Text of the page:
Two nonprofits, the Catholic church, a development company and a casino are all coming together to refurbish a former school in Atlantic City. It might sound like an odd alliance but transforming the former St Michael’s school into a useable space almost three decades after it closed is turning out to be a little tougher than expected.
A report by Pew Charitable Trusts has faulted the tax incentives doled out to New Jersey projects, such as the over $1 billion that has gone to Camden development projects and the millions of dollars used to fund Stockton’s Atlantic City campus, the Courier Post reports. New Jersey’s tax incentive program is classified as ‘trailing’ the leading programs in other states in part because it has not program to regularly evaluate the tax incentives. The state’s Economic Development Authority said the report incorrectly characterizes its programs, which are evaluated. You can read the Pew report here. You might also be interested in the State Auditor’s report from earlier this year into selected incentive programs, which also found some flaws with the Camden projects.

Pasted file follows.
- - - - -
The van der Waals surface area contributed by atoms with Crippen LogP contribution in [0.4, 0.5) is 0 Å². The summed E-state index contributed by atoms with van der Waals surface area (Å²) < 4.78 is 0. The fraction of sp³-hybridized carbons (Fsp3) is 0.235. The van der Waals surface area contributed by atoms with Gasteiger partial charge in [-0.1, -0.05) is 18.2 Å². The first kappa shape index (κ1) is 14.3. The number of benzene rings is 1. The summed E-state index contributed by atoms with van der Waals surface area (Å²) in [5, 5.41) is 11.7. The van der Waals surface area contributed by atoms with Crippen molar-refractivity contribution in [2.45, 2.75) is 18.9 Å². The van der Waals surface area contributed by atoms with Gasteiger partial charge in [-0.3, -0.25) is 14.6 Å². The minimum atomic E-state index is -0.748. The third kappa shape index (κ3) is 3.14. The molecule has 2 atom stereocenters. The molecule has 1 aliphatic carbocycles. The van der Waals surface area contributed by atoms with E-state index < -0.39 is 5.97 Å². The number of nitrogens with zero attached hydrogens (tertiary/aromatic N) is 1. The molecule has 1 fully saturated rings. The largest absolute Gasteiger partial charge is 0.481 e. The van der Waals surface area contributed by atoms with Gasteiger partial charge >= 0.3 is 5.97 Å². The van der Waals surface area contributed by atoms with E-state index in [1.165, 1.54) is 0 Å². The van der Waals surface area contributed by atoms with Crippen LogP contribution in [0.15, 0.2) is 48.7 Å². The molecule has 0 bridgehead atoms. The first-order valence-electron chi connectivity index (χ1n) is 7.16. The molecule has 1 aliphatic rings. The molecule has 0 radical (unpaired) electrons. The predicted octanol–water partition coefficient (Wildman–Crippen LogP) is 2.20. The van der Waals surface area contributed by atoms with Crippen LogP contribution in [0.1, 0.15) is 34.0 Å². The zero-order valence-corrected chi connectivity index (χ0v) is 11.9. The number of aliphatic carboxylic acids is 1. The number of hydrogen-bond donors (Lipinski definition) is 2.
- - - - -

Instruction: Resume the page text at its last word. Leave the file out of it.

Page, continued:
Stockton University is seeking a coffee shop to occupy a boardwalk-fronting retail space in its planned $100-million-dollar student-residence building in Atlantic City, according to a document published on Friday. The University’s request-for-qualifications (RFQ) is the most recent step in the realization of a total $200 million project that is set to bring massive change to the southern end of the city within a couple of years. Prospective tenants must be regional or national brands, with at least five years’ business experience, according to the document (here). The coffee shop will be permitted to sell food that requires ‘limited cooking’ – since the University will be looking for a restaurant operator to move into a larger retail space in the same building. The coffee shop is one of three total retail spaces in the residence building, which is set to become home to 533 students in August 2018.